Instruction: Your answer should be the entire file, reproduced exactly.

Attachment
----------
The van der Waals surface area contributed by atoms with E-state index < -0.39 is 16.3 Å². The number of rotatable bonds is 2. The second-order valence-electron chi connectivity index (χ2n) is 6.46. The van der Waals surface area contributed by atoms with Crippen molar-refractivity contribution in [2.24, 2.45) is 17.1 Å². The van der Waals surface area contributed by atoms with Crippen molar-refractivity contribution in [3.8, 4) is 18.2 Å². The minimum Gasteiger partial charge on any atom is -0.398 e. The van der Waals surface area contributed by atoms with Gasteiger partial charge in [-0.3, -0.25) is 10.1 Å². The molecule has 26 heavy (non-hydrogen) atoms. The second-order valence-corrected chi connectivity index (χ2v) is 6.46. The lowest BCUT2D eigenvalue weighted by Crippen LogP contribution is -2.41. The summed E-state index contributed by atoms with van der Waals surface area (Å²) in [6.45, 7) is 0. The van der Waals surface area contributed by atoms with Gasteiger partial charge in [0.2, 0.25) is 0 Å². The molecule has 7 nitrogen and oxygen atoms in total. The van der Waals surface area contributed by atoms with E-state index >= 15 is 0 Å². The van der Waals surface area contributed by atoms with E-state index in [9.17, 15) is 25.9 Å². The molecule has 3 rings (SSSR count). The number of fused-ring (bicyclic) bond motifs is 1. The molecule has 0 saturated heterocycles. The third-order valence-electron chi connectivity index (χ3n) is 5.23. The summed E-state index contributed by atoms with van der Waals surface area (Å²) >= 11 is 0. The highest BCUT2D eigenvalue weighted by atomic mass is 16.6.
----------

The van der Waals surface area contributed by atoms with E-state index < -0.39 is 16.3 Å². The number of rotatable bonds is 2. The second-order valence-electron chi connectivity index (χ2n) is 6.46. The van der Waals surface area contributed by atoms with Crippen molar-refractivity contribution in [2.24, 2.45) is 17.1 Å². The van der Waals surface area contributed by atoms with Crippen molar-refractivity contribution in [3.8, 4) is 18.2 Å². The minimum Gasteiger partial charge on any atom is -0.398 e. The van der Waals surface area contributed by atoms with Gasteiger partial charge in [-0.3, -0.25) is 10.1 Å². The molecule has 26 heavy (non-hydrogen) atoms. The second-order valence-corrected chi connectivity index (χ2v) is 6.46. The lowest BCUT2D eigenvalue weighted by Crippen LogP contribution is -2.41. The summed E-state index contributed by atoms with van der Waals surface area (Å²) in [6.45, 7) is 0. The van der Waals surface area contributed by atoms with Gasteiger partial charge in [0.2, 0.25) is 0 Å². The molecule has 7 nitrogen and oxygen atoms in total. The van der Waals surface area contributed by atoms with E-state index >= 15 is 0 Å². The van der Waals surface area contributed by atoms with E-state index in [9.17, 15) is 25.9 Å². The molecule has 3 rings (SSSR count). The number of fused-ring (bicyclic) bond motifs is 1. The molecule has 0 saturated heterocycles. The third-order valence-electron chi connectivity index (χ3n) is 5.23. The summed E-state index contributed by atoms with van der Waals surface area (Å²) >= 11 is 0. The highest BCUT2D eigenvalue weighted by atomic mass is 16.6.